There might be other benefits of fiber for weight loss, too, such as decreasing absorption of toxins and altering secretion of gut hormones.

In addition, naturally occurring fiber in any food helps reduce the carb load, so the “net carb” intake that affects your blood sugar is less. It’s why high-fiber foods are very popular on diets like the keto diet or Paleo diet, as they reduce the net carbs to a more acceptable level.


4. Helps Control Blood Sugar and Prevents Diabetes

The effects that soluble fiber have on the rate at which the stomach empties helps slow down digestion and keeps blood sugar levels stable. This improves insulin sensitivity and can help control the blood sugar spikes and conditions like diabetes.

According to studies, within the body there’s an inverse association between levels of glucose in the blood and dietary fiber, so increasing fiber by following a high-fiber diet can prevent insulin resistance that forms from elevated glucose levels over time.

5. Prevents Diseases of the Digestive Tract

A high-fiber diet helps prevent digestive disorders and diseases like diverticulitis, colon cancer and inflammatory bowel disease. This is because prebiotic fiber helps improve immune function and maintains better colon and intestinal health, while also clearing away harmful waste from the digestive organs.

Additionally, a high-fiber diet is correlated with a lower risk for many other types of diseases, including cancer and heart disease.

How does eating a high-fiber diet protect you from disease? There is increasing evidence that fermentable dietary fiber (prebiotics) modulate various properties of the immune system, including those of the gut (specifically the lymphoid tissues  or GALT). Changes in the intestinal microflora that occur with the consumption of prebiotic fiber can potentially increase immunity by changing the way the body responds to acids or bacterias.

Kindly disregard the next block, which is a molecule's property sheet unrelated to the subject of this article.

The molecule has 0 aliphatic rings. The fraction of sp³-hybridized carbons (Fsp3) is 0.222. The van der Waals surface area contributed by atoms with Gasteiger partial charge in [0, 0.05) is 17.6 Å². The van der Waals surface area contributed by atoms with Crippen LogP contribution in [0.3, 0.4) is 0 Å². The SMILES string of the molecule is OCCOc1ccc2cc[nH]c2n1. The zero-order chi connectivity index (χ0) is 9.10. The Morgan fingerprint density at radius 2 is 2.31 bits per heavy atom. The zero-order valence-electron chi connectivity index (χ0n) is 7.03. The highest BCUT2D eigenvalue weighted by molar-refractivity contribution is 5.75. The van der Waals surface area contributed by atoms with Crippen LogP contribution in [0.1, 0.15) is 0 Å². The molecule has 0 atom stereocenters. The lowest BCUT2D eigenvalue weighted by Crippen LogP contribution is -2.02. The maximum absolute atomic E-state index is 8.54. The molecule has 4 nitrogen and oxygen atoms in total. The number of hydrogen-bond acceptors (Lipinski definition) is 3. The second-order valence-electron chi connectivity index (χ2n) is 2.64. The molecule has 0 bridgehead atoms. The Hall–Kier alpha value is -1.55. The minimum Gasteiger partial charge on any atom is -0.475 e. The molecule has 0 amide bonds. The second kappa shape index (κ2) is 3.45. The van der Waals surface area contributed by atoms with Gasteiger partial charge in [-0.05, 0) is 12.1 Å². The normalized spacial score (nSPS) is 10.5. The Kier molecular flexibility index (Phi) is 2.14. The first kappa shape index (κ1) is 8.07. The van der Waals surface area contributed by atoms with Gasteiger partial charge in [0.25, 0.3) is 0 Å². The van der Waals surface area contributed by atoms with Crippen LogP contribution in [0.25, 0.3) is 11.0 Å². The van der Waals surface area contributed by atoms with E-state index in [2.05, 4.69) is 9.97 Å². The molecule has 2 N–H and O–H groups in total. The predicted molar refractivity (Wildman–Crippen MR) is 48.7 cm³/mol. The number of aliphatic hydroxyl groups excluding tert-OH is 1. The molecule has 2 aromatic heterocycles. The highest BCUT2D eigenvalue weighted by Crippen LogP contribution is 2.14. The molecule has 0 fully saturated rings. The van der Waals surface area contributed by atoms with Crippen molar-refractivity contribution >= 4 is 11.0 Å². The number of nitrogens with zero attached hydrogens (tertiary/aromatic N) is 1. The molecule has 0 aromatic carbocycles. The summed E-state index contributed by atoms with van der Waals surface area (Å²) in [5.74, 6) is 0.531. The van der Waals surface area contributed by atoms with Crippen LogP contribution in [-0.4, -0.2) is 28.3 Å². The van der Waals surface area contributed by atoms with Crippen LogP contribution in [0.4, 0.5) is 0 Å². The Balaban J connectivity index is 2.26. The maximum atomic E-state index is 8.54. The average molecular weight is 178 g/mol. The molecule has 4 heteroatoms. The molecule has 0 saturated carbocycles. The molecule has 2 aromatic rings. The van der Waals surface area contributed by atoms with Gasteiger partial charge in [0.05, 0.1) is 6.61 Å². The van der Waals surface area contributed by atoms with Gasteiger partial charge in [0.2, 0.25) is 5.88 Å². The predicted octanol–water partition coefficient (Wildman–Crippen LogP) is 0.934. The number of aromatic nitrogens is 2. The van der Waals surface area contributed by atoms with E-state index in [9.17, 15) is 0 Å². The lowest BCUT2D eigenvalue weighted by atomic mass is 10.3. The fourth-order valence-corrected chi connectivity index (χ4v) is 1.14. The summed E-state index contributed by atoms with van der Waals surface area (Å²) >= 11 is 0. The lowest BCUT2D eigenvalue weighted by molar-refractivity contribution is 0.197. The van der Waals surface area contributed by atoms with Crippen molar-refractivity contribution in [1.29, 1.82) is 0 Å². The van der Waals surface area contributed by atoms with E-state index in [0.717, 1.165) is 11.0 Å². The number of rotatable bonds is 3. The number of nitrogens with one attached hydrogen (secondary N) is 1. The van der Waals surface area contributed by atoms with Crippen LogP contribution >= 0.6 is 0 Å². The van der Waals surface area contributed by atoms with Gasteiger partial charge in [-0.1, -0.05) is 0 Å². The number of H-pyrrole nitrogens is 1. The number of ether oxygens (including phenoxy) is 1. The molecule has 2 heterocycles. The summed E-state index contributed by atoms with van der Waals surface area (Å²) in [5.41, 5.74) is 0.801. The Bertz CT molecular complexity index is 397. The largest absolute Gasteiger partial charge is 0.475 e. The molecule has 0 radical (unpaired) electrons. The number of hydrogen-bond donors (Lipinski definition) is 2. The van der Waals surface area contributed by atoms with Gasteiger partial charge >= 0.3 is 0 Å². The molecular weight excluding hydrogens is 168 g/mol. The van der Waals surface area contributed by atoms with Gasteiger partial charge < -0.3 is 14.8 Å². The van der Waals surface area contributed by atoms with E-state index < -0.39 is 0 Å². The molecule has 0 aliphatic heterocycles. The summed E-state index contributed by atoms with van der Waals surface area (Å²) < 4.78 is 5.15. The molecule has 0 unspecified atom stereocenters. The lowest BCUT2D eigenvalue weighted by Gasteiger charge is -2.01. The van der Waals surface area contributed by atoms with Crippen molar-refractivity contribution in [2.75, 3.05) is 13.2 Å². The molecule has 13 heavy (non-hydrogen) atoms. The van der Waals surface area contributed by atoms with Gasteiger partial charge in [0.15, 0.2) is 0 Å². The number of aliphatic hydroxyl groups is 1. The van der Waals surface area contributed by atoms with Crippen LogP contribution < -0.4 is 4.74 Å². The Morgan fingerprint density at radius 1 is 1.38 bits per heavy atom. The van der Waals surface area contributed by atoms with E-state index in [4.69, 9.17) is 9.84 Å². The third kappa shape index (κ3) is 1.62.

​Fiber Benefits

How to Follow

  • Swap out meat for beans a couple times a week. Plant-based protein from beans also provides minerals and lots of fiber.
  • Don’t have pre-made fruit juices — instead eat whole pieces of fruit. Same goes for vegetables in most cases. Eating the whole thing (including the skin too if it’s edible) gives you the most fiber.
  • Make a smoothie instead of having a juice, so you include all of the fruit and vegetable pulp, seeds and skin where the fiber is stored.
  • Always skip products made with refined flour or grains. Only eat 100 percent whole grains that have their natural brans and germs intact.
  • Switch up your snacks. Snack on raw vegetables, hummus or whole pieces of fruit throughout the day instead of having processed foods fortified with fiber.
  • Eat a large salad once a day, and add plenty of veggies, beans, legumes, nuts and seeds.
  • Add healthy sources of fats like avocados and nuts or seeds into your diet in place of vegetable oils.

High Fiber Diet FAQ

How Else Can You Get Fiber?